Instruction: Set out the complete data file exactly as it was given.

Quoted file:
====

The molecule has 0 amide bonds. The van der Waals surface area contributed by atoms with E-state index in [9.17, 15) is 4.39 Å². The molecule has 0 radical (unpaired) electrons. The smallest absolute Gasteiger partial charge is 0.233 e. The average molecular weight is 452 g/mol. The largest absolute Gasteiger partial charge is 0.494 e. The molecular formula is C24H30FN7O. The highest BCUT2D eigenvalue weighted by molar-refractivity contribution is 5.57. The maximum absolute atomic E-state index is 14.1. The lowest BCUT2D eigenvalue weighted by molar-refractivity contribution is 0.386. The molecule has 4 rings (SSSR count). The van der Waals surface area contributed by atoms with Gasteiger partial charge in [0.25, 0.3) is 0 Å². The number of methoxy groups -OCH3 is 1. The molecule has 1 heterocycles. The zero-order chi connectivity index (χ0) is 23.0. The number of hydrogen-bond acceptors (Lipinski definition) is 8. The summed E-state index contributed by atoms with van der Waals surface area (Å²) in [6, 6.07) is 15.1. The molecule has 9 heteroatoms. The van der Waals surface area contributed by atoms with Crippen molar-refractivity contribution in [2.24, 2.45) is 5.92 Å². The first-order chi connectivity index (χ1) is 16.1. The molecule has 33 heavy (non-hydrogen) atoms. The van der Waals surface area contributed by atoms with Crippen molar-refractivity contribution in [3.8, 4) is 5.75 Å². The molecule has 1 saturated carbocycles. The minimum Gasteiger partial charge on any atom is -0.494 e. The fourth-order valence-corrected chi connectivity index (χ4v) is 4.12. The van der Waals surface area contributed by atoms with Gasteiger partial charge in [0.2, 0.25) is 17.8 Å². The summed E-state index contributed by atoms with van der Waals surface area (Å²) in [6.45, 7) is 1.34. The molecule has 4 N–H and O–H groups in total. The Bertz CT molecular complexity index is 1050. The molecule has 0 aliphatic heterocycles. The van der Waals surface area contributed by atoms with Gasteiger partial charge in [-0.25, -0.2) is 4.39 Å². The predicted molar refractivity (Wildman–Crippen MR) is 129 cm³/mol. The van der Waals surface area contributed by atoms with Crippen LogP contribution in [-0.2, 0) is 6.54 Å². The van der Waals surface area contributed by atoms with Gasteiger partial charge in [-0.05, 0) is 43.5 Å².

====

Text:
The molecule has 0 amide bonds. The van der Waals surface area contributed by atoms with E-state index in [9.17, 15) is 4.39 Å². The molecule has 0 radical (unpaired) electrons. The smallest absolute Gasteiger partial charge is 0.233 e. The average molecular weight is 452 g/mol. The largest absolute Gasteiger partial charge is 0.494 e. The molecular formula is C24H30FN7O. The highest BCUT2D eigenvalue weighted by molar-refractivity contribution is 5.57. The maximum absolute atomic E-state index is 14.1. The lowest BCUT2D eigenvalue weighted by molar-refractivity contribution is 0.386. The molecule has 4 rings (SSSR count). The van der Waals surface area contributed by atoms with Gasteiger partial charge in [0.25, 0.3) is 0 Å². The number of methoxy groups -OCH3 is 1. The molecule has 1 heterocycles. The zero-order chi connectivity index (χ0) is 23.0. The number of hydrogen-bond acceptors (Lipinski definition) is 8. The summed E-state index contributed by atoms with van der Waals surface area (Å²) in [6, 6.07) is 15.1. The molecule has 9 heteroatoms. The van der Waals surface area contributed by atoms with Crippen molar-refractivity contribution in [2.24, 2.45) is 5.92 Å². The first-order chi connectivity index (χ1) is 16.1. The molecule has 33 heavy (non-hydrogen) atoms. The van der Waals surface area contributed by atoms with Crippen molar-refractivity contribution in [3.8, 4) is 5.75 Å². The molecule has 1 saturated carbocycles. The minimum Gasteiger partial charge on any atom is -0.494 e. The fourth-order valence-corrected chi connectivity index (χ4v) is 4.12. The van der Waals surface area contributed by atoms with Gasteiger partial charge in [0.2, 0.25) is 17.8 Å². The summed E-state index contributed by atoms with van der Waals surface area (Å²) in [6.45, 7) is 1.34. The molecule has 4 N–H and O–H groups in total. The Bertz CT molecular complexity index is 1050. The molecule has 0 aliphatic heterocycles. The van der Waals surface area contributed by atoms with Gasteiger partial charge in [-0.25, -0.2) is 4.39 Å². The predicted molar refractivity (Wildman–Crippen MR) is 129 cm³/mol. The van der Waals surface area contributed by atoms with Crippen LogP contribution in [-0.2, 0) is 6.54 Å². The van der Waals surface area contributed by atoms with Gasteiger partial charge in [-0.05, 0) is 43.5 Å².